This morning, the Wall Street Journal (WSJ) ran yet another article, claiming that stakeholders in Congress are close to a final data privacy bill. Be that as it may, this is not the first time stakeholders have said positive things in public. However, nice sentiments do not legislation make, and the closer the mid-term elections get, the more the incentives for the minority party to work constructively becomes as they almost always gain seats and often take control of the Congress. This happened in 2018, 2010, and 1994. Republicans may calculate they will have more leverage next year if they control the House and Senate, meaning only Senate Democrats and the White House need to be appeased. That being said, many an incumbent President has run against an opposition Congress by marking out positions designed more to appeal to his likely voters than get to final legislation. It is entirely possible President Joe Biden will accept nothing less than a U.S. data protection law to satisfy the toughest of data privacy advocates. Incidentally, in doing so, he would be sparing some Democrats from California the potentially difficult choice of disappointing their constituents or the large companies headquartered in the state.
As mentioned, this is not the first article recently lauding the progress made in Congress. In late March, the WSJ ran an article asserting that “aides to senior Democrats and Republicans on both the House and Senate Commerce committees are planning to meet as early as next week in an effort to reach consensus on how legislation might be pieced together” “according to people familiar with the matter.” These talks were apparently fruitful, for some of the staff negotiating a deal sounded very positive notes in public.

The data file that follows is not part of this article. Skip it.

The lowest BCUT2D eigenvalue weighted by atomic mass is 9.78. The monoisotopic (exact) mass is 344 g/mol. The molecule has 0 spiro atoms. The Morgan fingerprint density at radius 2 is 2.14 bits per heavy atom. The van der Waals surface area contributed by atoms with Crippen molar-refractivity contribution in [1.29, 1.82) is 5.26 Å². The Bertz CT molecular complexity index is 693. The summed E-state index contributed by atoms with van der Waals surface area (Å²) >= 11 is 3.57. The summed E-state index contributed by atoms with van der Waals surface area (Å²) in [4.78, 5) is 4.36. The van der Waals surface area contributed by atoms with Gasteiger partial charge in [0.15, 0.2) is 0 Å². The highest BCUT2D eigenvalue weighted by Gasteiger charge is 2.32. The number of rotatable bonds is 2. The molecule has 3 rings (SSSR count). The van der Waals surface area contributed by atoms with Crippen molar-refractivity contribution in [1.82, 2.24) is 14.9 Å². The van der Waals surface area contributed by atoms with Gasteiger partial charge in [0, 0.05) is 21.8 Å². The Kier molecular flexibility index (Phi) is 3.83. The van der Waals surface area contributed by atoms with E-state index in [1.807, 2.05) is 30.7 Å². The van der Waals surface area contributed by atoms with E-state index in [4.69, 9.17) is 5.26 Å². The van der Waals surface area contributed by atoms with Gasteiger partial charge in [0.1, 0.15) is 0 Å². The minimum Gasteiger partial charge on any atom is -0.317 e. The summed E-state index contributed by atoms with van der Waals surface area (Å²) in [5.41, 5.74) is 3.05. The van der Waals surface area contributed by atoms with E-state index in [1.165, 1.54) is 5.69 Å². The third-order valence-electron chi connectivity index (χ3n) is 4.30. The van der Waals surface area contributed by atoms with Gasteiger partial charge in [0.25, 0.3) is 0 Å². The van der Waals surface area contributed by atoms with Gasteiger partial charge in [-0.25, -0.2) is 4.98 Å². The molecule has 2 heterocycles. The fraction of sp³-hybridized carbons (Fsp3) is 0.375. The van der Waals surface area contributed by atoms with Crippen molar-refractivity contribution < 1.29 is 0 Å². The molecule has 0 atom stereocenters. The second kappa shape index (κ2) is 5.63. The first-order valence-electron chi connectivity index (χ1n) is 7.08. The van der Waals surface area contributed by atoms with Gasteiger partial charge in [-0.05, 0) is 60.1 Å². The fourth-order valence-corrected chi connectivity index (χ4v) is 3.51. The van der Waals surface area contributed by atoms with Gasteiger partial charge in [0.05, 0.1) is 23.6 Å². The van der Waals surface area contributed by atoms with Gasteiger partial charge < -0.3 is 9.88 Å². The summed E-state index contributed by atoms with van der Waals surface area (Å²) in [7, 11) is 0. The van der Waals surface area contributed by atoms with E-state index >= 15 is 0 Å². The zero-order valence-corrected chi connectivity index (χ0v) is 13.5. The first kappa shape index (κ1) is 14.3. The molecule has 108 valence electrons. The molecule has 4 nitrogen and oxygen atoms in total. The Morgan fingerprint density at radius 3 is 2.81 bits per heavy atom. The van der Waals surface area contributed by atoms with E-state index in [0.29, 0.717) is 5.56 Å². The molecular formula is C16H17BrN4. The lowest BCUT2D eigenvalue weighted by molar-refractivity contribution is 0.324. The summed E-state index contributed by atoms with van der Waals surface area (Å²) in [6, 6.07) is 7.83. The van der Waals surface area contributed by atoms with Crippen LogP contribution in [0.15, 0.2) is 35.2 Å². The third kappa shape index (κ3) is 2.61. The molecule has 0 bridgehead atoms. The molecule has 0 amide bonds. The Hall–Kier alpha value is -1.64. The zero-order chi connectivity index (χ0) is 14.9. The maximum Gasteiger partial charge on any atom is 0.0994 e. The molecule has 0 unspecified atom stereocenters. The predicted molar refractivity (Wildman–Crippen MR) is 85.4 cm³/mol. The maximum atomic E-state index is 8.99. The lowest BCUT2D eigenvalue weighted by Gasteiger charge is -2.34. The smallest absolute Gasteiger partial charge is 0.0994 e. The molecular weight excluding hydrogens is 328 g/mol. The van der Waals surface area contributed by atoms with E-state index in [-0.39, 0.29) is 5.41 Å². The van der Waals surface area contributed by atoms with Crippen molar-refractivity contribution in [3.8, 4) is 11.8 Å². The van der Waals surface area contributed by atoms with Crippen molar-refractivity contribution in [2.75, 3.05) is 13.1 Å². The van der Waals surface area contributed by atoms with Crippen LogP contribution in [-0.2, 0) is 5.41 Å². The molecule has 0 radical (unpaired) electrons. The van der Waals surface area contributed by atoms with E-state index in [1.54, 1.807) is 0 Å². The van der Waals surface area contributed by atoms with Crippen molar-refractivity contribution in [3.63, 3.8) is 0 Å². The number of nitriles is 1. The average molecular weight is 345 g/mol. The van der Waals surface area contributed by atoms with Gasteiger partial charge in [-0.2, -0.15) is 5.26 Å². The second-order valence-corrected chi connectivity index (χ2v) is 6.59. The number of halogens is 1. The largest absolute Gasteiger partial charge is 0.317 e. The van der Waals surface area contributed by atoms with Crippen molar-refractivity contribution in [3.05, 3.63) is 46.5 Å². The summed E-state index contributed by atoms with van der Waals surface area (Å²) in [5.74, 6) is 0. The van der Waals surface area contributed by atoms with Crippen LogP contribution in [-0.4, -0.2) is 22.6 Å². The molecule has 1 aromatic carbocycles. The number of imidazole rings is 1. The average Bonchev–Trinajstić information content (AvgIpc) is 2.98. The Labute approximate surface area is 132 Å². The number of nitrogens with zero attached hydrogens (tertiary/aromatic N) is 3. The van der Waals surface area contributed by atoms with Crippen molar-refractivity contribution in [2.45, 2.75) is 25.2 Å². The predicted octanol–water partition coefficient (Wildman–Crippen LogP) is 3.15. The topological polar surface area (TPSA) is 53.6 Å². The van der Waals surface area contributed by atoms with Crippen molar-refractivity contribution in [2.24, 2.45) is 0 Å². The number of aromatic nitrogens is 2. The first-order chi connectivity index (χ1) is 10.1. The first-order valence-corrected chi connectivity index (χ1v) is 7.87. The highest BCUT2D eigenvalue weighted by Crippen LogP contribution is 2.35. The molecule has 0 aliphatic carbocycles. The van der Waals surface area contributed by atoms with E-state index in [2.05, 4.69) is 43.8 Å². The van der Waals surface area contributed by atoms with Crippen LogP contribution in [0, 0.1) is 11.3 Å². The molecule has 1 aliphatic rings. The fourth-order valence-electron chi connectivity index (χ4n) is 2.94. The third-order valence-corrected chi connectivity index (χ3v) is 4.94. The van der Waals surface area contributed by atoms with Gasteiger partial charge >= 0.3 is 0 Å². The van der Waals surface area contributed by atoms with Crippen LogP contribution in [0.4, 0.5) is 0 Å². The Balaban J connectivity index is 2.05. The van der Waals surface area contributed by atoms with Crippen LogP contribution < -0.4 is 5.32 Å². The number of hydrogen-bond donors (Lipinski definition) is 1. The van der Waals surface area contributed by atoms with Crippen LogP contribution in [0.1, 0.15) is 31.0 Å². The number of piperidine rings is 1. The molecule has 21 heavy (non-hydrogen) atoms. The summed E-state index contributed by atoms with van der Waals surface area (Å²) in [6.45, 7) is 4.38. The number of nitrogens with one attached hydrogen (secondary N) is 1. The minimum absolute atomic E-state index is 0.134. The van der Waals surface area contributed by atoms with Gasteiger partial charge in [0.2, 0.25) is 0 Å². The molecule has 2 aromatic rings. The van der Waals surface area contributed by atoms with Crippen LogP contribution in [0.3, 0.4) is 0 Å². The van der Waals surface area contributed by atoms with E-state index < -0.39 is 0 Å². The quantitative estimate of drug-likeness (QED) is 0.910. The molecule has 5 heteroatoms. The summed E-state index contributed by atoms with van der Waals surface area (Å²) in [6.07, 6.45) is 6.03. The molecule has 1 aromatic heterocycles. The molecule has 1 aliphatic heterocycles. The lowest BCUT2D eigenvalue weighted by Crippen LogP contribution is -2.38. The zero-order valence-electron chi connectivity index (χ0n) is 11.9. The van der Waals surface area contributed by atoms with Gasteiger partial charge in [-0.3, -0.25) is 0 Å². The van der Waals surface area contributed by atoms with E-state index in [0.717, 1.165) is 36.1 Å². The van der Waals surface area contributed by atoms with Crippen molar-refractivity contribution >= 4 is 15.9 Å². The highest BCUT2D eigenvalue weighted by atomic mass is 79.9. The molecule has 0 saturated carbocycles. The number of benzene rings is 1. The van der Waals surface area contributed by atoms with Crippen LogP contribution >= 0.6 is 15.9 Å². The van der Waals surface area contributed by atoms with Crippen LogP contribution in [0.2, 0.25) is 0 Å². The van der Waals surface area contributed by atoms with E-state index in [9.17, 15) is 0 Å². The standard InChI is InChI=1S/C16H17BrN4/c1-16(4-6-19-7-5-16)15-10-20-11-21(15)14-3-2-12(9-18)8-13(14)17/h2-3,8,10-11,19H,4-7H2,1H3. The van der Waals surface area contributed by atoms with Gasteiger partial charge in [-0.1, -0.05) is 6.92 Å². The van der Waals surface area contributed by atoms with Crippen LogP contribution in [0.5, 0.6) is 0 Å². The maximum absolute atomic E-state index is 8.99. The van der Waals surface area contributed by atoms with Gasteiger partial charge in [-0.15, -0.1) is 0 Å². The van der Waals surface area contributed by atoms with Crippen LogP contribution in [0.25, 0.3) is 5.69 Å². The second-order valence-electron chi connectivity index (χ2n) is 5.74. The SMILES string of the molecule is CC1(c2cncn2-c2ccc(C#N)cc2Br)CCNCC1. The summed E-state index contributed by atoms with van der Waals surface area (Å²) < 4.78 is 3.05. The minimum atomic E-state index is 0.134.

Two weeks ago, at the recent IAPP Global Privacy Summit in Washington DC, John Beezer, a senior adviser to Senate Commerce, Science, and Transportation Committee Chair Maria Cantwell (D-WA), said Senate offices have been in serious bipartisan talks for six months. Beezer asserted that with respect to federal preemption and a private right of action, the two sticking points commonly believed to be holding up a bill, “I'm not going to say those things are resolved, but I would say they're substantially less of an obstacle than they used to be, from my perspective.”